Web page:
May 27—Anytime Roger Ward is in public, he’s often asked about one of his former players.
“Did you see this coming,” a person asked.
“No, I didn’t see it coming.” Ward answered.
But right here in our neck of the woods just several years ago, Northeastern Oklahoma A&M helped mold Ramon Laureano into the big armed, all-out hustling and slugging center fielder that he is today with the Oakland Athletics.
And Laureano had a unique journey before reaching stardom.
Ward and his coaching staff were actually on the hunt for a pitcher in 2012. Former NEO assistant coach Jon Ubbenga came across Laureano at a high school travel ball game in New York and was intrigued by the arm strength he showed on the mound.
The bonus was Laureano had some tools as a position player. Ubbenga watched him throw on the diamond, heard the ball sizzle off his bat and enough was enough.
“Jon called me back and said, ‘Whatever it is we need to take him,'” Ward said.
Laureano signed as a pitcher, with the chance he could get time in the NEO outfield. The comical part about that is Laureano finished his career as a Golden Norseman with only three appearances on the mound — all in 2013.
And he became quite the force with the bat.
Laureano hit .375 with seven home runs and 25 runs driven in as a freshman. He followed that up with a .429 average in his sophomore campaign while slugging 13 home runs and driving in 29.
“I knew when he came in the first two or three days, we had a pretty special hitter strength wise,” Ward said. “He was hitting balls to the trees with a wood bat. He was a good runner. What’s crazy about him is he really wasn’t a good outfielder. He played a lot more infield. He wasn’t very accurate with the arm, but he just played hard. Did I know he was going to be a major-league player? I don’t know. He was small, but wasn’t a great defensive player at the time.”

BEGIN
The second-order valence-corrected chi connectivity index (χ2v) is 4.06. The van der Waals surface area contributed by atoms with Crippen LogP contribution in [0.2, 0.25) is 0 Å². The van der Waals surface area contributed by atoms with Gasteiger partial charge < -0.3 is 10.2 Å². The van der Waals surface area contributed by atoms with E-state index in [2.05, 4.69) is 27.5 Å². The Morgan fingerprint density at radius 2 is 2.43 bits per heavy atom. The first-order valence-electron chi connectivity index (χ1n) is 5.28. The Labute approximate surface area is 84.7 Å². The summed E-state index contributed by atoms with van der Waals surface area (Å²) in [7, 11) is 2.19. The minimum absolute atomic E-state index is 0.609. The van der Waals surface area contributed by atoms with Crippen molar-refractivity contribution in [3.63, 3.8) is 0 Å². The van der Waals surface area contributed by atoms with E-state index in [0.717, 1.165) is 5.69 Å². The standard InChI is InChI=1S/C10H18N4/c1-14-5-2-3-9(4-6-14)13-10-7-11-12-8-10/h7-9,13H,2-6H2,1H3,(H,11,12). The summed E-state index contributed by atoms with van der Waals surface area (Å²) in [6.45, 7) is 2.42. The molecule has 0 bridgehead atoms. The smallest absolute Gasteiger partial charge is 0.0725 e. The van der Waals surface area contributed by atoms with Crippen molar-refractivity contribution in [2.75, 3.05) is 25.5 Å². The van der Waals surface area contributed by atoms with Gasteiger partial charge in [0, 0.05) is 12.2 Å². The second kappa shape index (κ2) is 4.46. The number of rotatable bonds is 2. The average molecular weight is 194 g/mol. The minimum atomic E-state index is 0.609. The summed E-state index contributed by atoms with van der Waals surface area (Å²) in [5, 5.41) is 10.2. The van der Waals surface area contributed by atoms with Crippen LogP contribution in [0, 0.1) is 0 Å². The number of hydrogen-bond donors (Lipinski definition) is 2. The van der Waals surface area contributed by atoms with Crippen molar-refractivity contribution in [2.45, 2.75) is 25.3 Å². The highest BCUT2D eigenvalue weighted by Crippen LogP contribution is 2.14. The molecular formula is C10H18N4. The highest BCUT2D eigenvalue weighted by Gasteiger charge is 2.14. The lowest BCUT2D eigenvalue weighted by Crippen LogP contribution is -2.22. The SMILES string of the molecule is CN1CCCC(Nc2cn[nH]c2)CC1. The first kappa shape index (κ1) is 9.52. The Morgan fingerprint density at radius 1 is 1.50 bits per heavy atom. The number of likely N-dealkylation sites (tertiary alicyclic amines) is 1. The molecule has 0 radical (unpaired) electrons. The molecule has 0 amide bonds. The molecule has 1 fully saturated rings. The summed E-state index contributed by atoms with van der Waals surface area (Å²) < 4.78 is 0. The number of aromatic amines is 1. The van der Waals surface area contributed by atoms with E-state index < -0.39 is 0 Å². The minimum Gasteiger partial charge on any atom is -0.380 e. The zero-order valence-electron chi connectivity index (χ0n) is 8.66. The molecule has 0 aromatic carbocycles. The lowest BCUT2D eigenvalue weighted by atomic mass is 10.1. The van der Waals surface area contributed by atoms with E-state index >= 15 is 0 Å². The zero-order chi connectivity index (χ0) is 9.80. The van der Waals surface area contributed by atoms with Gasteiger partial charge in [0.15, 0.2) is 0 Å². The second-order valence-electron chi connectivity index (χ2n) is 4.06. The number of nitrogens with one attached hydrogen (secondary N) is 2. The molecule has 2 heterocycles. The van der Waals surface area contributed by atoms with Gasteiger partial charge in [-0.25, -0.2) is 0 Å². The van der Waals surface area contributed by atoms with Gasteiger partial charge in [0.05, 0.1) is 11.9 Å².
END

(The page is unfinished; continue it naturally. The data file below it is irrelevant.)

What’s allowed him to become a big-league mainstay in Oakland is his sheer dedication to his craft.
“He believed he could be a major leaguer,” Ward said. “He didn’t have a life. That guy spent time in the batting cage at 2 o’clock in the morning. I’d get up before practice and he would have an old trash can and he would throw the ball from the outfield to work on his accuracy. He’s the hardest working kid I’ve ever been around.”
Believe it or not, Laureano is now considered a premium defensive center fielder and went viral just eight days into his big league career. On August 11, 2018, he caught a Justin Upton line drive while on the run at the warning track in left-center, then turned and fired a perfectly placed throw to double up Eric Young at first base.
His throw traveled 321 feet, according to StatCast. There’s a reason why fans in Oakland call him “Laser Ramon.”
While his play is more controlled now, ferocity and hustle also define Laureano as a player. Ward remembers watching him when he was in the minor leagues with Double-A Corpus Christi against the Tulsa Drillers.
It was the bottom of the ninth and a ball was smashed into the right-center field gap. The hit went over the lower fence at ONEOK Field, along with Laureano too.
“He probably doesn’t have a chance to make the play,” Ward said. “He hits the top of the fence and flips over the fence, lands on the other side and disappears. He didn’t catch it, but jumped back over the fence and ran all the way in. A trainer never even talked to him.”
Ward said Laureano was always fun to be around because of his commitment to the game of baseball.
“When the team got punished, he was the first guy to go hard in the punishment even if he didn’t create the problem,” Ward said. “You can talk about his arm. You can talk about the bat. You can go talk about the defense. He’s making it because he’s mentally tough. He plays the game hard. He’s passionate. He loves his teammates and he loves the process.”
“He became a big time defensive outfielder. I thought that might have been the side of him that might have kept him from being a major-leaguer, but man, I’m wrong. I’m happy I’m wrong.”